Joe Donnelly: Long Weekender

The only downside to last week's PC Gamer Weekender—the UK's biggest celebration of all things PC gaming, have we mentioned that before?—is the fact that we, obviously, need to host it. As such, today marks the UK team's 12th working day on the trot, which means I myself have just about run out of gas. The upside, of course, is that I have all weekend to relax and play videogames. I might finally jump into Kingdom Come: Deliverance and see what all the fuss is about, or take Metal Gear Survive for a spin. Maybe I'll try Age of Empires' Definitive Edition for size, or perhaps I'll return to Divinity: Original Sin. 

I don't want to spend all weekend grinding in GTA Online. Tell me I shouldn't spend all weekend grinding in GTA Online.

Andy Kelly: Survival horror

I'm currently playing through Metal Gear Survive for our review, and boy is it dull. After an interminably slow first hour, where great big spoonfuls of exposition are ladelled into your brain, you find yourself struggling for survival in the most uninspiring of brown deserts. Your hunger and thirst dwindle stupidly quickly, forcing you to constantly wander off and find some sheep to stab. Your character runs out of breath after a few steps, and their regular jogging speed is more like a fast walk. I'm finding the whole thing a joyless slog, but I'll be playing a lot more over the weekend. Maybe it'll perk up. Maybe it won't. God I hope it does.

Jarred Walton: Tipping the scales

I’ve been working on some additional performance analysis articles, and we figured hitting some of the most popular multiplayer games would be a good idea. After PUBG and Fortnite, next on the list is Rainbow Six Siege. Yes, it’s a few years old, but having a high fps can be beneficial for competitive players. Anyway, I completed all my testing… or so I thought.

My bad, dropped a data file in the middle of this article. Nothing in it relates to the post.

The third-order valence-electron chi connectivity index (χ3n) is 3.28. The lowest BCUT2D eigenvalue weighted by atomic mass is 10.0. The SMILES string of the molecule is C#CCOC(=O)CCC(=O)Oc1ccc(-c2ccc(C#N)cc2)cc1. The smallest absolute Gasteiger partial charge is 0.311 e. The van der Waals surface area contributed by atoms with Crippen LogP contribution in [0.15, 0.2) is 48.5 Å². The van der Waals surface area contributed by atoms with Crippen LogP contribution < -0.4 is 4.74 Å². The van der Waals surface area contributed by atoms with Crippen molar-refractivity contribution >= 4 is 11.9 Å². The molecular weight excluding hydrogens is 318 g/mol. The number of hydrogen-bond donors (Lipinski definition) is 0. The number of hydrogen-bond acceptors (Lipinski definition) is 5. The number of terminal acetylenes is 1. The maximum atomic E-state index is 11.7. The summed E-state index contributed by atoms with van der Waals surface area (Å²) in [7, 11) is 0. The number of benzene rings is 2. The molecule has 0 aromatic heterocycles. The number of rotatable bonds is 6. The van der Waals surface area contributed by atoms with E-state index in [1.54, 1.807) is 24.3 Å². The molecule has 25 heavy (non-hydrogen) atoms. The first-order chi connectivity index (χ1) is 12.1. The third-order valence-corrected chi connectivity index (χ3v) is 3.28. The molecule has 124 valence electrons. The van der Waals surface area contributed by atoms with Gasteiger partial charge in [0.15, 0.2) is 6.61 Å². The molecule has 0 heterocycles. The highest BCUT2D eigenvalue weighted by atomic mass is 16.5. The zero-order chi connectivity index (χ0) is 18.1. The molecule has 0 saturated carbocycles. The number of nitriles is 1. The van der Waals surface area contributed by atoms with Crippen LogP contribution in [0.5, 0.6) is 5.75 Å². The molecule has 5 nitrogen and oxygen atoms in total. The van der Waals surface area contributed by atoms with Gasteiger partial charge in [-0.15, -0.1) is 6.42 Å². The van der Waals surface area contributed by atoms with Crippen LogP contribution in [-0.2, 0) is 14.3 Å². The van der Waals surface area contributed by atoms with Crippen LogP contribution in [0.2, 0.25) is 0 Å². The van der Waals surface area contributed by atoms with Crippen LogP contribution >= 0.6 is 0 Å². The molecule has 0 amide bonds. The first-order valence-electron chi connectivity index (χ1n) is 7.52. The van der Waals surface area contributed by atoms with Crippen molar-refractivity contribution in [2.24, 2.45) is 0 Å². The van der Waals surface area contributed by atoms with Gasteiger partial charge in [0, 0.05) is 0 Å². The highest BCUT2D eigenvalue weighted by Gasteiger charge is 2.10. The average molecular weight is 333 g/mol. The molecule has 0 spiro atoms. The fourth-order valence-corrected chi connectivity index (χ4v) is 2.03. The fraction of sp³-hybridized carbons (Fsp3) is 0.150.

When I started pulling in all the numbers for my charts, I noticed some really odd discrepancies. It took me a while to figure out what was going on, but the default presets all enable temporal anti-aliasing. That’s not bad, but the way Rainbow Six Siege does T-AA is a bit odd. There’s an option to specify render scaling, which is exactly what it sounds like, and the default is apparently 50 percent.

I’m still not sure what happened, but half the cards I tested were run at 50 percent scaling—meaning, 1080p was actually rendering at 1358x764, 1440p is 1810x1018, etc. That’s not the end of the world, but unfortunately the other half of the cards got switched to 100 percent scaling. Eventually, I had to throw in the towel and retest everything to make sure my numbers are consistent and correct.

My big issue here is that the render scaling option is at the very bottom of the settings, and it’s not affected by the presets. It should be listed right next to the resolution, and anything less than 100 percent is technically upscaling and introducing some blurriness. I don’t like blurriness, but rendering half as many pixels does boost fps a lot. Welcome to the new 4k (which is really 2.7k)!